Northern Ireland

Soldier's family win High Court challenge over covert army unit

Ted Stuart from Co Tyrone was shot dead by the IRA in 1972
Ted Stuart from Co Tyrone was shot dead by the IRA in 1972 Ted Stuart from Co Tyrone was shot dead by the IRA in 1972

THE family of an undercover British soldier killed by the IRA 44 years ago have won High Court permission to challenge his exclusion from a police investigation into a secretive army unit.

Relatives of Ted Stuart were granted leave to seek a judicial review in their attempt to have his murder feature in the examination of the Military Reaction Force's activities.

Mr Stuart (20), from Strabane, Co Tyrone, worked undercover for the MRF in the Twinbrook area of west Belfast posing as a laundry van driver.

He was shot and killed by the IRA in October 1972 when his cover was blown.

Lawyers for his family allege military negligence after the undercover operation was compromised by two suspected double agents supplying information to the IRA.

The PSNI's Legacy Investigations Branch (LIB) is currently investigating claims the MRF carried out random and unjustified shootings during the Troubles.

But the sapper's murder has not been included in the cases being probed.

Legal proceedings issued against the Chief Constable contend that the exclusion amounts to an unlawful refusal to hold a human rights compliant inquiry into the death.

In court on Monday it was claimed that Mr Stuart may have been used as bait to draw out the IRA, or that negligent deployment of army informers placed the soldier's life under unnecessary risk.

Hugh Southey QC, for the Stuart family, said: "There's material to suggest the MRF were reckless at the very least in the way they operated."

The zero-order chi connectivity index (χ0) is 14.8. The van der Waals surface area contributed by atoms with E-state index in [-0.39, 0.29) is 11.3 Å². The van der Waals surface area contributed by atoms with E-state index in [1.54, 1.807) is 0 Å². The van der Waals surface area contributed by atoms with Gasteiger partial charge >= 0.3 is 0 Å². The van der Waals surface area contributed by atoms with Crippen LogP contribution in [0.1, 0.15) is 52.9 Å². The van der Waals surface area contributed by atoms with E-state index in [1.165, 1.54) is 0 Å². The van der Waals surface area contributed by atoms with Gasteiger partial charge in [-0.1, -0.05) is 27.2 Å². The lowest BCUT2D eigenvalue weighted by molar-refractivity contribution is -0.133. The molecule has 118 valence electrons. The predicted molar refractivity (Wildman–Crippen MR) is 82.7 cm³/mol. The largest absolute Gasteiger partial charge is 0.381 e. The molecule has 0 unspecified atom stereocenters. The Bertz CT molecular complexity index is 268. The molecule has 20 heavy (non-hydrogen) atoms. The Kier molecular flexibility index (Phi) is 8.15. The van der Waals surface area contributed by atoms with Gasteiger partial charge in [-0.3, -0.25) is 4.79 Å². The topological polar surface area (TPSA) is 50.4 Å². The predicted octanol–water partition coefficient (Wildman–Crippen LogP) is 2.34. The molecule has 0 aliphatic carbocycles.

He rejected any suggestion that the police are not under a duty to include the killing in the investigation because it was carried out by paramilitaries.

"The state has a responsibility to protect the individual against the risks associated with dangerous activities," he said.

Counsel for the Chief Constable responded by claiming the legal challenge had taken a "wrong turn" right at the start.

He pointed out that the police investigation, following a referral by Director of Public Prosecutions Barra McGrory, was into allegations in a news documentary that MRF soldiers had opened fire on civilians.

The court also heard that investigations at the time of Mr Stuart's shooting led to one man being convicted of related offences but cleared of murder.

"There's no credible information relevant to the identity or prosecution or punishment of a perpetrator of Mr Stuart's killing, therefore the authorities are not under any obligation to take further investigative steps," the PSNI's barrister said.

However, Mr Justice Maguire held that the soldier's family had established legal points worthy of further exploration.

Granting leave to apply for a judicial review, he said: "The court at this stage considers that it's arguable that the two individuals who appear to have been agents of the Ministry of Defence (MoD) did supply the information which ultimately led to the Provisional IRA operation and in turn to the death of the deceased."

Emphasising that no findings of fact were being made at this stage, the judge added: "The court is concerned about whether or not the MoD were aware of the compromise that may have taken place."

A full hearing will now take place at a later stage.